The British government and its music and film industries, in an attempt to suppress internet search results that lead users to pirated material, have held private talks with Google and other search companies for years. Last month, they reached a “landmark agreement” that eschewed the need for legislation and instead relies on a voluntary code of conduct that the search engines promised to follow.
The code of conduct, partly designed by the music and film industries and agreed to by Google and Microsoft’s Bing, wasn’t made public. It’s an example of what the Electronic Frontier Foundation (EFF) calls a “shadow regulation“—or rules imposed on companies without the involvement of the legislative process. I obtained a copy of the code through a Freedom of Information Act request to the UK government’s Intellectual Property Office (IPO), and so did the EFF and TJ McIntyre of Digital Rights Ireland. We all got the same information, and you can read the full text here (pdf).
The terms of conduct are meant to ensure that pirated material gets demoted in search results, and elsewhere, including in ads and auto-complete phrases. The IPO will assess the code’s enforcement and effectiveness and, if the results are lacking, potentially recommend stricter regulations.
As the EFF points out, the IPO redacted much of the detail in the code shared with us. The IPO told me it was on grounds that some of the information from the parties involved was shared with the IPO confidentially or reduce the effectiveness of the anti-piracy measures, or on the basis that public interest was best served by keeping the information unpublished.
But there are still a few informational gems to be found. For example, buried in the footnotes (pdf, paragraph 10) is this nugget:
A site is considered to have received over [REDACTED] DMCA notices if the relevant search engine has
received any number of individual notices which between them list [REDACTED] or more infringing URLs in
aggregate. There is no fixed time period which is considered to constrain progress toward this total, but where
such notices are considered historical and the nature of a site has changed so that it is no longer structurally
infringing, it may be considered appropriate to dis-apply the amassed total.
All parties acknowledge that domains in receipt of less than [REDACTED] DMCA notices may also be considered infringing under copyright law, regardless of the fact that they are not relevant for the purpose of this metric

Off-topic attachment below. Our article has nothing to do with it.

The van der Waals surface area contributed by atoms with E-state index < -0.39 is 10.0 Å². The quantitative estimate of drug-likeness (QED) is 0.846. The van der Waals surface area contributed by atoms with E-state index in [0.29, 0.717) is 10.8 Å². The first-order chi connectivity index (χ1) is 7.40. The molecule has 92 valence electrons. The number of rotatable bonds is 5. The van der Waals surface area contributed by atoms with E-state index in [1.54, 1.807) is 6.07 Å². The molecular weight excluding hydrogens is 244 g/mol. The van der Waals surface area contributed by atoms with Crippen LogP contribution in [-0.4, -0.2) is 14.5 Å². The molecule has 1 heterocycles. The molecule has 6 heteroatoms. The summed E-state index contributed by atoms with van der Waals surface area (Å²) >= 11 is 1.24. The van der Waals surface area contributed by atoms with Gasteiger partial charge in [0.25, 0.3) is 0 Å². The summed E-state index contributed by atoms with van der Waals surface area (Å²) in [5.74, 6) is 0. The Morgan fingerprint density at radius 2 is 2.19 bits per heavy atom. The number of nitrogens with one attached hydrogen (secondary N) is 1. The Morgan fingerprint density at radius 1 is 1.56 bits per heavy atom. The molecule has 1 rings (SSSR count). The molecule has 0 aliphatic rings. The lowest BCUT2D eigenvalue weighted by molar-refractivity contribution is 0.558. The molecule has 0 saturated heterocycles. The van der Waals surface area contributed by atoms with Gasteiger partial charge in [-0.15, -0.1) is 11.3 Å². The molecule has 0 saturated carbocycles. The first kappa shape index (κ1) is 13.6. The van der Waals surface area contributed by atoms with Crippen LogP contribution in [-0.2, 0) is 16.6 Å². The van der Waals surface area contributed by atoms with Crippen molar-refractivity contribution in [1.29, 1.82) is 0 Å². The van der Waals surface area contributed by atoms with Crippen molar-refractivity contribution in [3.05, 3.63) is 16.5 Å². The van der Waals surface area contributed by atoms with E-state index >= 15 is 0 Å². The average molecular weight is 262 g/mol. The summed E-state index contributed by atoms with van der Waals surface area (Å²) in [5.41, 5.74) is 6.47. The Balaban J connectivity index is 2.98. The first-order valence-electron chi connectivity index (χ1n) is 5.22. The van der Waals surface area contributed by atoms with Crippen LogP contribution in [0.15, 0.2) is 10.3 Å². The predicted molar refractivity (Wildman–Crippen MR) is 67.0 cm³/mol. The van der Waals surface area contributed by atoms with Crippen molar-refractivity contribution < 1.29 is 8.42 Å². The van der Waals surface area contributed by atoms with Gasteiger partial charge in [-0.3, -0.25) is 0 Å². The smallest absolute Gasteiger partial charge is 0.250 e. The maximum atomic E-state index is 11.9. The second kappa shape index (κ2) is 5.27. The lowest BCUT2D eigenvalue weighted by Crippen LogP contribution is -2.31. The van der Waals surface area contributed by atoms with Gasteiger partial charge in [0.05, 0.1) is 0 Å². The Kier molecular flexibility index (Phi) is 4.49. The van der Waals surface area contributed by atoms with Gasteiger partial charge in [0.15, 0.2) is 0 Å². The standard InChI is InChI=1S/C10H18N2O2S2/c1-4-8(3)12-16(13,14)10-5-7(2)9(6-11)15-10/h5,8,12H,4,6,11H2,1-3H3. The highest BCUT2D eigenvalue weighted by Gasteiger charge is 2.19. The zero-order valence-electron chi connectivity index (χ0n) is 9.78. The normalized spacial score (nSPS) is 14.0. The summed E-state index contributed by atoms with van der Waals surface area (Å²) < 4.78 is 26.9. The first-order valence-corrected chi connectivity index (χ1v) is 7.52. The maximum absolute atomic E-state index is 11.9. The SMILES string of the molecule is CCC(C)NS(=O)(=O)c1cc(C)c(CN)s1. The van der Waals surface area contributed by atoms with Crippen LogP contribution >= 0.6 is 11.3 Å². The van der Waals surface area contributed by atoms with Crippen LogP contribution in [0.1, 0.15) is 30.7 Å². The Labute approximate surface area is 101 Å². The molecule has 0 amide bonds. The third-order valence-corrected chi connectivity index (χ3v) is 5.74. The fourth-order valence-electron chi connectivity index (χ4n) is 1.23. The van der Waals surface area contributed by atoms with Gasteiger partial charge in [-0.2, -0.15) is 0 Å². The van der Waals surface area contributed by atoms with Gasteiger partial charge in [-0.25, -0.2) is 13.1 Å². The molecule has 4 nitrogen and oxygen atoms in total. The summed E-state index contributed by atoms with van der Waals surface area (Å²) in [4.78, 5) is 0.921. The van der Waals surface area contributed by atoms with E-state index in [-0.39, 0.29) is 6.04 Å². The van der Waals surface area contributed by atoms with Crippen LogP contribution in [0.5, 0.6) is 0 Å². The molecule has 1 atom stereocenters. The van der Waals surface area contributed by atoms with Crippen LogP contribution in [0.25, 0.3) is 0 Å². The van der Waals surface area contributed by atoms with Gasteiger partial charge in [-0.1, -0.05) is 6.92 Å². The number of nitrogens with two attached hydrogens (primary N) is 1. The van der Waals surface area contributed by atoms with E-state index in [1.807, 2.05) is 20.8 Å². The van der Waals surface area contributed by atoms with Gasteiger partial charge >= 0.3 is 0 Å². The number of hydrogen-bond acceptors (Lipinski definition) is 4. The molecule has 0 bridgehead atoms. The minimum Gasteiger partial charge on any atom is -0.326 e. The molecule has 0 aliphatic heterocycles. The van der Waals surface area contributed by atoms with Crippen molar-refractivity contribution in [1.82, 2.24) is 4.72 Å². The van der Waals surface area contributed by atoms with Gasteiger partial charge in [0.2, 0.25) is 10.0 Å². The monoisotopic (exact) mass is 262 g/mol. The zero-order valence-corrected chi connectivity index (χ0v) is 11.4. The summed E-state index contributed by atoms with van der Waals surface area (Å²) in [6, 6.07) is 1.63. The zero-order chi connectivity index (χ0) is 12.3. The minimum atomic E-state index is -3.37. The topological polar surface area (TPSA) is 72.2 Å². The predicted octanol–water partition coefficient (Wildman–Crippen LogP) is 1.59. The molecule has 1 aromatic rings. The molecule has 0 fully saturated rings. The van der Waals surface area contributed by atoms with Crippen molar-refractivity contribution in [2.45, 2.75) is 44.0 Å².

In other words, there’s a magic number of takedown notices, for a specific site in question, that will force Google and Microsoft to act. Once that number is hit, under the terms of the code of conduct, they have to demote the site in their search results. Of course, the redactions mean we don’t know what that magic number is, or what a demoted search result would look like.
The rights holders are happy with the outcome of the talks. The head of the British Phonographic Industry trade group called it a “a world-first” that would help fans find legitimate sources of music.
But there’s doubt that the most important player in this, Google, which has 91% of the UK’s search engine market according to StatCounter, is making any substantial changes. Google already has a “pirate algorithm” that ranks results partly based on the number of takedown notices a site has received. It told trade publication Search Engine Land that it wouldn’t make significant changes to this algorithm after signing on to the UK’s code of conduct. The agreement is just a way to test the effectiveness of its existing measures, it said.
I’ve contacted Microsoft and Google to ask how the code of conduct will impact their users in the UK. Microsoft gave me a statement saying: “We are pleased to have reached agreement on this code of conduct for search-related copyright issues, and we thank the UK government for leading this industry-wide initiative forward.” I’ll update the story with Google’s response if I receive one.
There’s a June 1 deadline for the IPO to decide if the search engines are doing a good enough job demoting links to pirated material under the new code of conduct. If the search firms fall short of the benchmarks (these too were redacted, so we don’t know what they are) the regulator would recommend additional action, which could include new laws. That could mean a heavier regulatory burden for Google and Microsoft. As the EFF points out: “[Google] must be very careful that its acquiescence to this shadowy regulation doesn’t escalate into a series of capitulations to copyright holder demands.”